Battered By Climate Change, Nile Farmers Forge New Course

For a farmer who had just been told that almost everything he’d ever known about agriculture was wrong, Mohammed Regaa is remarkably cheerful.

Sitting cross-legged on the floor with a dozen colleagues, he cracks jokes and teases his peers relentlessly. When the group’s lecturer for the day—a distinguished agronomist from Cairo—gently coaxes her pupils to discuss their farming woes, Regaa reels off a laundry list of concerns. “The weather, the water, the heat, the cold, the prices,” he says, clutching his traditional galabeya robe tight in the early December breeze. “Actually pretty much everything is unusual.”

But amid the good-natured vibes and a largely studious atmosphere that falters only when a light rain began to fall on the makeshift outdoor classroom, these Nile valley farmers are quietly panicking. Their crop yields aren’t keeping pace with Egypt’s population surge, nor are their earnings matching the rising cost of fuel and fertilizer.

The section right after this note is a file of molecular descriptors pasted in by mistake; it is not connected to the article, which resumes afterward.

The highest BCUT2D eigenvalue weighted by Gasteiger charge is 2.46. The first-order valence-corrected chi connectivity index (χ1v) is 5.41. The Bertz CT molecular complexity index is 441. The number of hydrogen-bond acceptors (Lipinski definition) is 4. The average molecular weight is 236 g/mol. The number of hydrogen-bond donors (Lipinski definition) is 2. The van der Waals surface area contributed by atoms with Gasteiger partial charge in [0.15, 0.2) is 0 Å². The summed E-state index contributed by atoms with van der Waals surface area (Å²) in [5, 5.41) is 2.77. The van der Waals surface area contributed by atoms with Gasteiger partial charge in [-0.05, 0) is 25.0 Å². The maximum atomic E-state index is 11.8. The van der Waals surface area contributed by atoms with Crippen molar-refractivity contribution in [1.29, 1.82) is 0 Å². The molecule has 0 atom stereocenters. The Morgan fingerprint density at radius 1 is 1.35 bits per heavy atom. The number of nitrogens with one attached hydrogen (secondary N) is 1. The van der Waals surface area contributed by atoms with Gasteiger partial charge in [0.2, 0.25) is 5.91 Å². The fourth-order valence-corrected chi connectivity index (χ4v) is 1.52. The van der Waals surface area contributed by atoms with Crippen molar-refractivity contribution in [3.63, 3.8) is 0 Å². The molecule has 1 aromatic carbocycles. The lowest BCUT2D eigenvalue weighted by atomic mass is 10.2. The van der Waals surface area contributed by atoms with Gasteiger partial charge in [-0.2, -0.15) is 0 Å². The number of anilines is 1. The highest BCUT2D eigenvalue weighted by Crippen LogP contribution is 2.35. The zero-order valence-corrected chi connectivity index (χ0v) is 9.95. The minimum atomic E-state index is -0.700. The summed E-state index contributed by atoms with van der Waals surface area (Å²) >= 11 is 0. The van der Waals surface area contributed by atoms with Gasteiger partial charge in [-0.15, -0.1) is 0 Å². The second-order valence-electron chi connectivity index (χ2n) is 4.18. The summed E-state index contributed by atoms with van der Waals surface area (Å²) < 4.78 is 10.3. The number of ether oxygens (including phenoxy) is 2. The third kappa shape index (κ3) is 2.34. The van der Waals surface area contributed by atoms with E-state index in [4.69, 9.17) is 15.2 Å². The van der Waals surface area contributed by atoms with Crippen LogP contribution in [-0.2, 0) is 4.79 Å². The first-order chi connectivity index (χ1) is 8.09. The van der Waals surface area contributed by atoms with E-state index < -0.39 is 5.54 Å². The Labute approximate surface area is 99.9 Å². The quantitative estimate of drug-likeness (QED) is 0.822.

[Full article here | Photo by Ranong Payakapan]

Good practices and European projects map


Good practices and European projects map

About the author

Medspring Agora team's picture

The Euro-Mediterranean AGORA is a way to engage the civil society in the institutional and policy dialogue on research and innovation with the aim of becoming an integral part of the decision making and governance processes.

The Agora is an important component of the broader MEDSPRING project, supported by the European Union with the aim of strengthening the Euro-Mediterranean dialogue and cooperation on research and innovation.